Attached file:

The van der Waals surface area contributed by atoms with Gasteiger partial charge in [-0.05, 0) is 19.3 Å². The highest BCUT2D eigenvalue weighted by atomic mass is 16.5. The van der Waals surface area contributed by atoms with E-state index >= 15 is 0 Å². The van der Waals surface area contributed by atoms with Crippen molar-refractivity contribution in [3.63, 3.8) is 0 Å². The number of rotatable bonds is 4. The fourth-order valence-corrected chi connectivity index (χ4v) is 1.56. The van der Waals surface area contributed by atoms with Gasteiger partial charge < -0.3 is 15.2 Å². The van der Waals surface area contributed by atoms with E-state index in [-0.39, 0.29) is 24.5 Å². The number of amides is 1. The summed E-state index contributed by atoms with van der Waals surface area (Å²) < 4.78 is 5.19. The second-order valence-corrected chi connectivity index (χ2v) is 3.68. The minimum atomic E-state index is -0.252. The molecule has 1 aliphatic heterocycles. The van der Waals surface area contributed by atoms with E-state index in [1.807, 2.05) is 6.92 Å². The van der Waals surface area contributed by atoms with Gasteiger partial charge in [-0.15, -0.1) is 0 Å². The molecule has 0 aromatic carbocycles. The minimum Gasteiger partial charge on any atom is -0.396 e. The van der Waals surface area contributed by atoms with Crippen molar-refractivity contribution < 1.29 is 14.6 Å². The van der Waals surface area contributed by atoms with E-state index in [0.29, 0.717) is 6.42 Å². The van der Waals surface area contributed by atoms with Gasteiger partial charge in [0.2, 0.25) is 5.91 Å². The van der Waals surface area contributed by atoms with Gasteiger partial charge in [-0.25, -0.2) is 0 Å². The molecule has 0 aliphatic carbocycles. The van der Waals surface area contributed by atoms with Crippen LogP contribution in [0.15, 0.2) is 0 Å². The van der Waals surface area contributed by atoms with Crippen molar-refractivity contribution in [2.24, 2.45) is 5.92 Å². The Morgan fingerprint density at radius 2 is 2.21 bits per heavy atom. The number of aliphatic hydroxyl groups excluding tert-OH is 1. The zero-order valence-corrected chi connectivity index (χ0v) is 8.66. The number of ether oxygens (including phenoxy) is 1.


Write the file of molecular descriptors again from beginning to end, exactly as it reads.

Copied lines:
The van der Waals surface area contributed by atoms with Gasteiger partial charge in [-0.05, 0) is 19.3 Å². The highest BCUT2D eigenvalue weighted by atomic mass is 16.5. The van der Waals surface area contributed by atoms with E-state index >= 15 is 0 Å². The van der Waals surface area contributed by atoms with Crippen molar-refractivity contribution in [3.63, 3.8) is 0 Å². The number of rotatable bonds is 4. The fourth-order valence-corrected chi connectivity index (χ4v) is 1.56. The van der Waals surface area contributed by atoms with Gasteiger partial charge < -0.3 is 15.2 Å². The van der Waals surface area contributed by atoms with E-state index in [-0.39, 0.29) is 24.5 Å². The number of amides is 1. The summed E-state index contributed by atoms with van der Waals surface area (Å²) < 4.78 is 5.19. The second-order valence-corrected chi connectivity index (χ2v) is 3.68. The minimum atomic E-state index is -0.252. The molecule has 1 aliphatic heterocycles. The van der Waals surface area contributed by atoms with E-state index in [1.807, 2.05) is 6.92 Å². The van der Waals surface area contributed by atoms with Gasteiger partial charge in [-0.15, -0.1) is 0 Å². The molecule has 0 aromatic carbocycles. The minimum Gasteiger partial charge on any atom is -0.396 e. The van der Waals surface area contributed by atoms with Crippen molar-refractivity contribution < 1.29 is 14.6 Å². The van der Waals surface area contributed by atoms with E-state index in [0.29, 0.717) is 6.42 Å². The van der Waals surface area contributed by atoms with Gasteiger partial charge in [0.2, 0.25) is 5.91 Å². The van der Waals surface area contributed by atoms with Gasteiger partial charge in [-0.25, -0.2) is 0 Å². The molecule has 0 aliphatic carbocycles. The van der Waals surface area contributed by atoms with Crippen LogP contribution in [0.15, 0.2) is 0 Å². The van der Waals surface area contributed by atoms with Crippen molar-refractivity contribution in [2.24, 2.45) is 5.92 Å². The Morgan fingerprint density at radius 2 is 2.21 bits per heavy atom. The number of aliphatic hydroxyl groups excluding tert-OH is 1. The zero-order valence-corrected chi connectivity index (χ0v) is 8.66. The number of ether oxygens (including phenoxy) is 1.